Mr. Wilson, she said, "would like this election to be about crime. That's fine with me. Do you believe you're safer than you were four years ago?"
But Ms. Brown's position on the death penalty -- she says she opposes it personally but would enforce it as governor -- can undercut her effectiveness in waging the anti-crime debate.
Talking of the speculation that Ms. Brown's campaign is slipping, Mr. Wilson said in an interview: "She's widely suspected of being soft on crime, because I think she is. It matters that she's conscientiously against the death penalty. If in good conscience she doesn't believe in the death penalty, she should find some alternative."
Ms. Brown counters in another interview: "I hold Pete Wilson responsible for the crime issue. He's been governor four years, and the Republicans for 12."
But Ms. Brown does not take lightly Mr. Wilson, a hard-knuckle campaigner effective at keeping his opponent on the defensive. That is one reason why she has brought on Clint Reilly, a San Francisco political consultant who has a reputation for attack-oriented campaigns.
Primary comes first
Ms. Brown's campaign is focusing increasingly on Mr. Wilson, although she still has the Democratic primary June 7 to get past. Mr. Garamendi is a personable and confident contender, but she is comfortably ahead of him in the polls and far ahead of the other candidate, state Sen. Tom Hayden, who appears to be using the campaign essentially as a platform for his pointedly liberal views.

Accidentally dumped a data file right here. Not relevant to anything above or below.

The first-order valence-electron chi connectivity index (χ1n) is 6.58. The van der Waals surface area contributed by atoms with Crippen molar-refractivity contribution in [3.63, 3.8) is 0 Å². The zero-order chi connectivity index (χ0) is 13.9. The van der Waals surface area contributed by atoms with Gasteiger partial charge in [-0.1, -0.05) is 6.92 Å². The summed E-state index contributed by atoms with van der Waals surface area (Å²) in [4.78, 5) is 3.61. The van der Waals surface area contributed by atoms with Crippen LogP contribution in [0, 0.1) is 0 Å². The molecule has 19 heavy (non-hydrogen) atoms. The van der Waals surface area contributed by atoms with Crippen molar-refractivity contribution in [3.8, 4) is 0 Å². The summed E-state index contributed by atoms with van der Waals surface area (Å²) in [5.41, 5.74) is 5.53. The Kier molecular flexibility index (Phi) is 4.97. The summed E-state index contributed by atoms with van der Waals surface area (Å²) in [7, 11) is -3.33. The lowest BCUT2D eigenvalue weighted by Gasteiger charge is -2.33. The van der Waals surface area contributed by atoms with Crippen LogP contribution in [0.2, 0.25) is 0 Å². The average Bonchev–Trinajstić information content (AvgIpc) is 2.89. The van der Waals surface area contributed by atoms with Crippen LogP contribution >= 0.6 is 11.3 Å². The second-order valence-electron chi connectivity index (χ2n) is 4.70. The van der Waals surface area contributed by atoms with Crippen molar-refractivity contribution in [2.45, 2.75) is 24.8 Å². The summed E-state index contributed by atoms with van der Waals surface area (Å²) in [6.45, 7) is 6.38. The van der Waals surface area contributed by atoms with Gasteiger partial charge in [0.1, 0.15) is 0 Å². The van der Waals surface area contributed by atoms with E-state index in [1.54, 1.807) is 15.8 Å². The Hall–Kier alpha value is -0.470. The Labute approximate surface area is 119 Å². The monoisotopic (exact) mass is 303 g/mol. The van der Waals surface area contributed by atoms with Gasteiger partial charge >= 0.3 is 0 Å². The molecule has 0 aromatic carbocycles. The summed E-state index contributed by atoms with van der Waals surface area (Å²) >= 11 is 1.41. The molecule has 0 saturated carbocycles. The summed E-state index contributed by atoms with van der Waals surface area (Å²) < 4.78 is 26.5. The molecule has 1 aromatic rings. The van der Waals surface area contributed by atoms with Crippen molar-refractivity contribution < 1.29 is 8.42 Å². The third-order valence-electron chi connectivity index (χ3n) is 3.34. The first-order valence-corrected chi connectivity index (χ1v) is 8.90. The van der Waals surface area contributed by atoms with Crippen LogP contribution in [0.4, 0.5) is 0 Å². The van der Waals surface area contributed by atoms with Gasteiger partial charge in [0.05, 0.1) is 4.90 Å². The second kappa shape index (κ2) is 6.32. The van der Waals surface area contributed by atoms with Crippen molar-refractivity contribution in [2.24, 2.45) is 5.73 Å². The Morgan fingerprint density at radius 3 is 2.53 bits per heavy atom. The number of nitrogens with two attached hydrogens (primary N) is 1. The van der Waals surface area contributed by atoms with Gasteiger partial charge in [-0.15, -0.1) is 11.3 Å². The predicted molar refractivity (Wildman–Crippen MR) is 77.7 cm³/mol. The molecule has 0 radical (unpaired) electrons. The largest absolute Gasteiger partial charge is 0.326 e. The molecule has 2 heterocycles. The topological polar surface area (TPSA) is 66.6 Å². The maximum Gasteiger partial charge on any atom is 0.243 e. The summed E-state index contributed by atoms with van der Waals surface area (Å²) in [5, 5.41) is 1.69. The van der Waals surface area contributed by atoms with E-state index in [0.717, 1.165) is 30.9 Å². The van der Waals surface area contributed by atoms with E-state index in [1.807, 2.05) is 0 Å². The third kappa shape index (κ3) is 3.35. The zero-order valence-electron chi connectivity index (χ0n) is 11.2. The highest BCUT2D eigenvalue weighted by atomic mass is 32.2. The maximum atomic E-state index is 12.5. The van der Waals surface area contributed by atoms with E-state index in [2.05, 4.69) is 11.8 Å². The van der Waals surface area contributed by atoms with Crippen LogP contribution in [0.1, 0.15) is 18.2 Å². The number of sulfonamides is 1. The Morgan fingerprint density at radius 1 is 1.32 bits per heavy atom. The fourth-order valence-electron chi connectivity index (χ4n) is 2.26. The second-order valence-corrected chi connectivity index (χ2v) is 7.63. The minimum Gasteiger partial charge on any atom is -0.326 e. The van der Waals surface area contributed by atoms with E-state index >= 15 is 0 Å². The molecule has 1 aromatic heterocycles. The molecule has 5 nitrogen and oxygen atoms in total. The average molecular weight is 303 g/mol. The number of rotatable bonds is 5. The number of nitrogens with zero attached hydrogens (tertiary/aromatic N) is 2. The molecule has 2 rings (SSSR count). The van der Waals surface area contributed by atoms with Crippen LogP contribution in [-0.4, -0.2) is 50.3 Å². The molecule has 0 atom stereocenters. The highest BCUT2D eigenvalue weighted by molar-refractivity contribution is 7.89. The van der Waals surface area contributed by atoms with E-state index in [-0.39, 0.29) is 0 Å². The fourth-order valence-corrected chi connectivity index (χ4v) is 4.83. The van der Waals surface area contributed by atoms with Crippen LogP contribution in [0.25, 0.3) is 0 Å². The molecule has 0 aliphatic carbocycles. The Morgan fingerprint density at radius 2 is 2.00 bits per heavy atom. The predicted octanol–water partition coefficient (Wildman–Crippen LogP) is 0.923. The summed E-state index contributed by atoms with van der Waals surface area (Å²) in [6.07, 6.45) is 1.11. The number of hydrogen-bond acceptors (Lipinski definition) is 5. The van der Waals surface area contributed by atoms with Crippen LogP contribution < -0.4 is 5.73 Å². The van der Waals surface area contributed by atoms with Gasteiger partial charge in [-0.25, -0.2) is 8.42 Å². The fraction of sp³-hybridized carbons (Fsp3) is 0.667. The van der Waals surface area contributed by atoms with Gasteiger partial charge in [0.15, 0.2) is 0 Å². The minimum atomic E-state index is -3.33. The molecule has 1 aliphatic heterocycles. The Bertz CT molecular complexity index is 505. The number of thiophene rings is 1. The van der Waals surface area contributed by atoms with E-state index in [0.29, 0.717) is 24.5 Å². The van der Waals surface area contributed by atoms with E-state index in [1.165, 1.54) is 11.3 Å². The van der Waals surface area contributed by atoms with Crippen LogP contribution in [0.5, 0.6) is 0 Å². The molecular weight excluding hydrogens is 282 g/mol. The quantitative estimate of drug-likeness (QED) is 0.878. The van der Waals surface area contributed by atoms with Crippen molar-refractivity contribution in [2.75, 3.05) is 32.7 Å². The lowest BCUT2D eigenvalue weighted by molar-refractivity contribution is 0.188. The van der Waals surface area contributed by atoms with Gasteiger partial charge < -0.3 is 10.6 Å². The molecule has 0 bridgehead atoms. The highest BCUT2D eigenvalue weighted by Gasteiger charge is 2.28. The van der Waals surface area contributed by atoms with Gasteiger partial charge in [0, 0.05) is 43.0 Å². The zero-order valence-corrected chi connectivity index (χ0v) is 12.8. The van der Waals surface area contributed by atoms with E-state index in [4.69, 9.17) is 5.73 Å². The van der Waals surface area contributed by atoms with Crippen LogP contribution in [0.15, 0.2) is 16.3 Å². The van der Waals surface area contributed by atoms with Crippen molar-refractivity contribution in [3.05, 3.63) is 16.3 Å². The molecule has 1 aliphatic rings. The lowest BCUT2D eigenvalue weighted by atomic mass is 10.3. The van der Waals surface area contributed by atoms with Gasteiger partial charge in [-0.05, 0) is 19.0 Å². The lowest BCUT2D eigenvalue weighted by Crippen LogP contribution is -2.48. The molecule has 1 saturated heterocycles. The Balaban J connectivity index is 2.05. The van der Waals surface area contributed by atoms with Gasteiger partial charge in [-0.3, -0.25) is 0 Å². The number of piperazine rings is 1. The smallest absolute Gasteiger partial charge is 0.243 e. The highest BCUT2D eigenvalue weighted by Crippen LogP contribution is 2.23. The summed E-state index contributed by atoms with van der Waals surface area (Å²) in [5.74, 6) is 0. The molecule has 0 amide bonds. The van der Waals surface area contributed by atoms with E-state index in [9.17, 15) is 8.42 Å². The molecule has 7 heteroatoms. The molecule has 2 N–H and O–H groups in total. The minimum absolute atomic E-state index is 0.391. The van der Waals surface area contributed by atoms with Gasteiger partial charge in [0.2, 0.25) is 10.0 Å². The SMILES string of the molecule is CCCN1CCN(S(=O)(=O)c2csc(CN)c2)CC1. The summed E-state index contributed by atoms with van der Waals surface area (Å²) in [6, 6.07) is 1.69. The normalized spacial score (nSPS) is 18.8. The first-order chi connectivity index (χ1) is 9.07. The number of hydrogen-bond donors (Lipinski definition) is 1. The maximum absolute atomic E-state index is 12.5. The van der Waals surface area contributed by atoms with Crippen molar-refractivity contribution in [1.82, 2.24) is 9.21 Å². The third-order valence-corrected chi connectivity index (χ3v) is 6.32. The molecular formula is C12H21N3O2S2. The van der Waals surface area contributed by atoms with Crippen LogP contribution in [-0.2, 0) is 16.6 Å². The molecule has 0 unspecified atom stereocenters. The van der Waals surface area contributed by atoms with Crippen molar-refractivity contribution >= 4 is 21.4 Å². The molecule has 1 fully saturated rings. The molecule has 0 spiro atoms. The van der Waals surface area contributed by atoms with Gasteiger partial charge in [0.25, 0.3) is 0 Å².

Mr. Garamendi labors under a severe financial handicap. Ms. Brown has a campaign treasury of about $5 million, to Mr. Garamendi's $58,000 at the most recent filing. He is holding "workdays" in each of the state's 58 counties and then will highlight them with paid TV ads in the closing weeks of the primary.
He says he will raise money as he needs it and will be working side by side with Californians, hoping that local news media will get the story out. "I'm not going to sit here and dial for dollars," he says, referring on the fund-raising that campaigning has in large part become.
Ms. Brown points to the success that two female Democratic candidates, Sens. Dianne Feinstein and Barbara Boxer, have had with female voters in California. At the same time, internal polls indicate resistance among conservative suburban male voters who like Mr. Wilson's tough talk on crime.
The fact that what Mr. Wilson is saying on any issue is worrying Democrats shows how far he has been resurrected as a candidate. A year ago, the once-lively speculation about Pete Wilson as a 1996 presidential prospect was drawing laughter. Now, there is talk that he is being asked anew about his availability if he wins another term as governor.
To that, all he will say now is: "I am not a candidate. I'm running for a second term for the job I've always wanted.
"Having governed in the most difficult economic times since the Great Depression, I'm frankly looking forward to being able to govern when we have not only recovered . . . without increasing taxes, in fact in a time when we can decrease taxes [and] still be able to provide more investment and the kind of preventive programs which I am convinced are the real key to a much better future."
What does that mean for '96? "It means I'm going to be right here," he says.
So he is not making a Sherman-like disavowal?
"Listen," he says, "I can make any number of Sherman-like statements, and people will either be skeptical or not as they choose, but I am not a candidate."
That doesn't sound like a definite "No, never." At any rate, first he has to complete the resurrection.